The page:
On the first night we volunteered to walk dogs for the rescue group, Jim Wenger drove Russell and me back to our vehicle. As we were leaving the parking lot, Jim’s parting words were: “Here. Take this leash and keep it in your truck. You’re gonna need it.” Nice gesture.
At the time, I threw Jim’s slip lead into the backseat, next to the purple one Helene kindly loaned me earlier in the evening, and simply thought he meant we were going to need it when we returned a few days later.
Wrong. He really meant we were gonna need a leash in the truck when we least expected, on days like today. And he was right.
This gal was on her last couple of hours at the city shelter. In fact, she’d already been in the lab and thiiiiiiiiiissss close to being euth’d when an animal rescue advocate intervened, hoping to coordinate something.
Luckily for Fifi, that’s when Russ and I arrived on behalf of our group to pick up a Chihuahua, who’d — despite having a nasty wound – been abandoned in the overnight drop box the night before. Poor little pipsqueaker. After processing the Chi’s paperwork, Mark, rescue coordinator extraordinaire, took me around the corner to meet “this dog in here.”
As Mark explained how Fifi had been granted a very short reprieve for the moment, Russell U-turned the other direction. I knew he didn’t want to see the dog we might have to leave behind. I got it.
There she was, though, right in front of me, but behind the bars. Fifi got up from her plastic bed, sat before us, and smiled. Black and white, part Corgi, part Border Collie: Borgi. Resistance was futile. Man, she was the cutest thing with such a neat spirit about her. Mark told me, “Yeah, so she was surrendered. Her owner died, and the family just couldn’t take her.”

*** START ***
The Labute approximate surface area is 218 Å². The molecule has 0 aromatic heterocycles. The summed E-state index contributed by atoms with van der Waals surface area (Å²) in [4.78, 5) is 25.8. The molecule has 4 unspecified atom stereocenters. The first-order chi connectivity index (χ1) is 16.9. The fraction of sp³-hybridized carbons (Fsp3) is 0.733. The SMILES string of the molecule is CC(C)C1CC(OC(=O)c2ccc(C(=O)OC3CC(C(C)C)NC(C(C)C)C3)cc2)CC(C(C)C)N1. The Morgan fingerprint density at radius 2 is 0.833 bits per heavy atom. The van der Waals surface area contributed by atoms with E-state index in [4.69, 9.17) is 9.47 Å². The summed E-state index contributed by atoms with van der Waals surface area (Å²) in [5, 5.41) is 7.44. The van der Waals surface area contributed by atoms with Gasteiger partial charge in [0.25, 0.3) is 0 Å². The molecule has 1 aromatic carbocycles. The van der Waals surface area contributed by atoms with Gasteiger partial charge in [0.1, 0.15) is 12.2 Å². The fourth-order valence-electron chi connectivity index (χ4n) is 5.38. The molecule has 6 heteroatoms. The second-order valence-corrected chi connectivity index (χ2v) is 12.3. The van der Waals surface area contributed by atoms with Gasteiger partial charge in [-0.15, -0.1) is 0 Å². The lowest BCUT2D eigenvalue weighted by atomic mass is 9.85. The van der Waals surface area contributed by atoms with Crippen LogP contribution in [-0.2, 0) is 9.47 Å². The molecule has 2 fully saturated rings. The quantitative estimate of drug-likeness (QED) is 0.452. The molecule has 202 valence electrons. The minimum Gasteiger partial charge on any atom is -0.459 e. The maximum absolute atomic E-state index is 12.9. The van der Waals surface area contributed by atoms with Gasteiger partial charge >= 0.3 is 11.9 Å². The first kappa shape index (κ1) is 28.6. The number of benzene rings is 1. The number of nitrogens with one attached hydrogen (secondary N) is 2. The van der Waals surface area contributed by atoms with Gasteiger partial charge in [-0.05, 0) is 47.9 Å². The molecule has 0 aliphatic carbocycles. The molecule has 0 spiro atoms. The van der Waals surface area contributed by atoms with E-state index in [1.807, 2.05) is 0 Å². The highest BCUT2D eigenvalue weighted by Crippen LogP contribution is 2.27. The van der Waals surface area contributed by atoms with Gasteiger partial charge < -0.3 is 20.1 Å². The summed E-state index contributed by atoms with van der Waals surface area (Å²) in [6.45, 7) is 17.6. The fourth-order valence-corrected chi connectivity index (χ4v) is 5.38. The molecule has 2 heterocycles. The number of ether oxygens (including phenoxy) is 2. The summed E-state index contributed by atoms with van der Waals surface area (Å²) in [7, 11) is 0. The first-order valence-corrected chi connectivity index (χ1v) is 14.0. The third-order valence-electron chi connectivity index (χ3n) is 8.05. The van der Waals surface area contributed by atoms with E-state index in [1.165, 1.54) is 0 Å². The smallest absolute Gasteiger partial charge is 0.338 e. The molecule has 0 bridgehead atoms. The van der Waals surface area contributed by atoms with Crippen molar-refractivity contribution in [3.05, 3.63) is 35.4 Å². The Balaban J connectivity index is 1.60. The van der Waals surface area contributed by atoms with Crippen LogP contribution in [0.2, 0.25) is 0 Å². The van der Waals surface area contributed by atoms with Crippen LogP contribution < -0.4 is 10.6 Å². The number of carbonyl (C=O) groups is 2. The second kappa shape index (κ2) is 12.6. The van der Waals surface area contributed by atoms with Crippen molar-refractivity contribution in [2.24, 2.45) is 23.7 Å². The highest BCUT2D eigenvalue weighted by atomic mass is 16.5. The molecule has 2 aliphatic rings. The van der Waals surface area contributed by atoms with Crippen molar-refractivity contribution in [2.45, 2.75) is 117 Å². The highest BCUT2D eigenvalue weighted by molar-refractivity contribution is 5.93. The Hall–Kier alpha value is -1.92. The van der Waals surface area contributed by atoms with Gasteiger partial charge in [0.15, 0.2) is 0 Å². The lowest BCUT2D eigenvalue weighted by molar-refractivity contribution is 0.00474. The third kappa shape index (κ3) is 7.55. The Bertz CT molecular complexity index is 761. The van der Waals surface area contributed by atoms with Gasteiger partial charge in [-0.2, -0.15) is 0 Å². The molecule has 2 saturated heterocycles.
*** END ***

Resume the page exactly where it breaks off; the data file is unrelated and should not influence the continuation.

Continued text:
Just so happened, I had an extra leash in my truck *per instruction* (cough, cough, cough), so I texted Jim and his wife, Tammy, for some kind of green light on my latest inability to say no. (I knew I probably wasn’t winning any popularity contests since we sadly can’t save them all.) As the world would have it, though, Bella’s dad, Merrin, agreed to step up as a foster and give Fifi a second chance. Outstanding. Things were definitely looking up for one more dog.
Russell grabbed the lead so we could take Miss Fifi to the front, and we sent the photo of Russ with our newest dog to the guy who gave us that first leash he warned that we’d need once upon a time ago. Unintentionally (or not), the tree above their heads blocked the “LOST” portion of the shelter’s sign, and Fifi’s first photo after her stressful journey to the pound was inadvertently titled: “& FOUND”. Appropriately so.
I hoped her owner — a woman who had cared for this dog as well as any of us could — would have been relieved that her friend Fifi was safe and on her way to a new beginning, too.
Victory . . . again. Good thing for Fifi, et al, I’m a sucker with an extra leash.
If you’d like to keep an extra leash (or crate) in your vehicle, rescues always need volunteers to transport animals to the vet, to events, to home visits, etc. Within the Dallas-Fort Worth area, contact DFW Rescue Me and complete a volunteer form.
To adopt Fifi, go here. She is a wonder dog, I promise.